When it comes to getting the most out of the Sunday morning sermon, there are varying opinions. The most stark contrast is the subject of taking notes during the sermon. Some feel that you should come to church with nothing more than your Bible. They say you don’t need anything distracting you from the preaching of God’s Word. Yet, others say the best way to listen to a sermon is by taking notes.
This week and next we will look at arguments for both sides. To start, we’ll argue against taking notes during your pastor’s sermon.
The Nature of a Sermon
Before we look at the topic of taking notes, we need to address the nature of a sermon and its place in worship.
After prayers have been prayed and songs sung, the pastor gets up, opens his Bible, and speaks. He talks anywhere from 15 minutes to an hour, depending on the church’s expectations. The words spoken explain the meaning of the Bible, teach you about God, and challenge you to live holy before the Lord. This is a typical Sunday and what we’ve come to expect.
Yet, too many of us treat the sermon like a lecture one would attend during college. Yes, in some respects, it is lecture-like. But, it is also much more than a lecture. Each week, the pastor gets in the pulpit and proclaims the Word of God. Something unique happens. Through the words of the pastor, God speaks directly to you.
It is with this in mind that we turn to the subject of taking notes during such a time.Through the words of the pastor, God speaks directly to you. Click To Tweet
Arguments Against Taking Notes
Because the sermon is such an important time during worship, here are some reasons why you should avoid taking notes during this time.
1. The Object is Hearing God
When we come to church on Sundays our number one objective is to worship the Lord. A significant part of our worship takes place when the pastor steps up to the pulpit. During this time, our focus should be on hearing the voice of God. This is not God speaking audibly. Rather, we hear the words of the Bible and our pastor as they pierce our hearts.
Again, a sermon is more than a lecture. Therefore, our goal is not merely getting information and head knowledge as we listen. Instead, we ought to listen with intent. The Lord seeks to mature us through the preached Word. The sermon is more than bullet points to be written down in a notebook; it is a prophetic proclamation from God directly to your soul.
2. You Miss Things
During the sermon, if our focus is on scribbling notes, we are bound to miss the moment. What is “the moment,” you ask? It’s the point in the sermon where God wants to speak something life changing to you. But you miss it because you’re too busy writing down the previous thing the pastor said. I’ve been guilty of this on many occasions. I’ll be writing a note I think is important, hear something more, but hurry to finish my note, only to miss it altogether. And going back to listen to the MP3 doesn’t help, I missed the moment where those words were meant to hit me just right. The moment is gone.
When this happens, you miss the word meant for your heart & not your head.When you take notes during the sermon it's easy to miss the moment & word that God has just for you. Click To Tweet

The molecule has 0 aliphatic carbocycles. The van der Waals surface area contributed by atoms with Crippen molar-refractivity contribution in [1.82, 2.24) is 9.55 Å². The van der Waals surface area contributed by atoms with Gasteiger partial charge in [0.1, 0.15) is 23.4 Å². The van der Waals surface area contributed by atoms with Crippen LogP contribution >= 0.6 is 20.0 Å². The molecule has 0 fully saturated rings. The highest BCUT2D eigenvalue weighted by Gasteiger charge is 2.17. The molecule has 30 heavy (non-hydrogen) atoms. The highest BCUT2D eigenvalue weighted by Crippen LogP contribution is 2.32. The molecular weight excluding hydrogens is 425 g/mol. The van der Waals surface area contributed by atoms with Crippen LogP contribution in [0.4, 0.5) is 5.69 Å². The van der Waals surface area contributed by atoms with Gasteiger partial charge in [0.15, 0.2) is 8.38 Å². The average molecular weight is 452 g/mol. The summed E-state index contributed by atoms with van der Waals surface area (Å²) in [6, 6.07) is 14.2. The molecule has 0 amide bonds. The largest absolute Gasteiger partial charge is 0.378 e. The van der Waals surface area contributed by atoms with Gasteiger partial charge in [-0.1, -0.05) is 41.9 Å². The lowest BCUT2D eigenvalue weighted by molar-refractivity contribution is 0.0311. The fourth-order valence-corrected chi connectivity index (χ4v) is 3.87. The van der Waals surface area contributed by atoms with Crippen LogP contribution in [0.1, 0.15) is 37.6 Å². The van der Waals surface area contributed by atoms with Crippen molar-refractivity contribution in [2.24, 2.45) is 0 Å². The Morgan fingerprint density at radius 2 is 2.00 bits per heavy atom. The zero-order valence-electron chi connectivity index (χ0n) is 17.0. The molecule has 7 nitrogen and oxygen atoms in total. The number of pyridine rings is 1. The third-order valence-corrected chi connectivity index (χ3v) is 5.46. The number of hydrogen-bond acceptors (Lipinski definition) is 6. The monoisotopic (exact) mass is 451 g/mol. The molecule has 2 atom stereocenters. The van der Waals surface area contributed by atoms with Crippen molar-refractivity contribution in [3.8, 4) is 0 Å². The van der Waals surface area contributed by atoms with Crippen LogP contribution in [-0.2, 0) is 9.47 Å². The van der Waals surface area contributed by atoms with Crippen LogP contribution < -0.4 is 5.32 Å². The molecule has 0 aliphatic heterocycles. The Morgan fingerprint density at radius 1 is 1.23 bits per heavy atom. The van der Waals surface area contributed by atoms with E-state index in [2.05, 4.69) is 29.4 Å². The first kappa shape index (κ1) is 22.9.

3. You’re Not Engaging
Preaching is not one directional. While the pastor has spent hours preparing his sermon, how that sermon gets delivered is facilitated in large part by congregational participation. This does not mean the pastor is looking for shouts of “Amen!” or “Hallelujah!” mid-sermon, albeit appropriate at times. While the shouts are bonus, he is expecting you to be engaged and make eye contact. If you’re looking down the entire sermon, how does he know you’re not just bored or doodling? Eye contact shows you’re actively listening and understanding what’s being said.
As an aside, let’s briefly talk about phone use during the sermon. The preached word is meant for the people in that room at that specific time. If you’re focused on tweeting or posting quotables to Facebook, how engaged are you in worship? Likewise with recording video and taking pictures. How focused are you on what’s being said or sung if you’re fiddling with your phone? Listen, be engaged, and don’t get distracted.
4. What’s Your Purpose?
Lastly, what’s your purpose for taking notes during service? Are you looking to fill notebooks with information that you will never look at again? Or, are you legitimately using it as a tool for concentration and better listening? Be honest with yourself about your motivations. While a sermon can and should educate, that is not its primary purpose. Its purpose is to move you to a changed life.If you’re taking notes during the sermon solely for head knowledge, please stop. Click To Tweet
Leave Your Notebook at Home
Take time this week and seriously consider your reasons for taking notes at church. Why do you do it? What benefits do you gain? What are you missing in the process?
Next time you go to church, only take your Bible with you, especially if you’re used to taking notes. See if there’s a difference in your ability to hear from God during the sermon. Were you more focused or less focused than previous weeks? Then continue for an entire month and see if your findings remain the same. You might find that your worship is elevated by removing the need to take notes.
Next week’s tip will look at the opposite side, the benefits of taking notes at church.
Weekly Study Prompts
Read, meditate, and journal on the following passages this week.
- Monday – Genesis 27-28
- Tuesday – Genesis 29:1-30:24
- Wednesday – Genesis 31-32
- Thursday – Genesis 33; 35
- Friday – Genesis 37
- Memory verses: 2 Corinthians 10:12; 1 John 3:18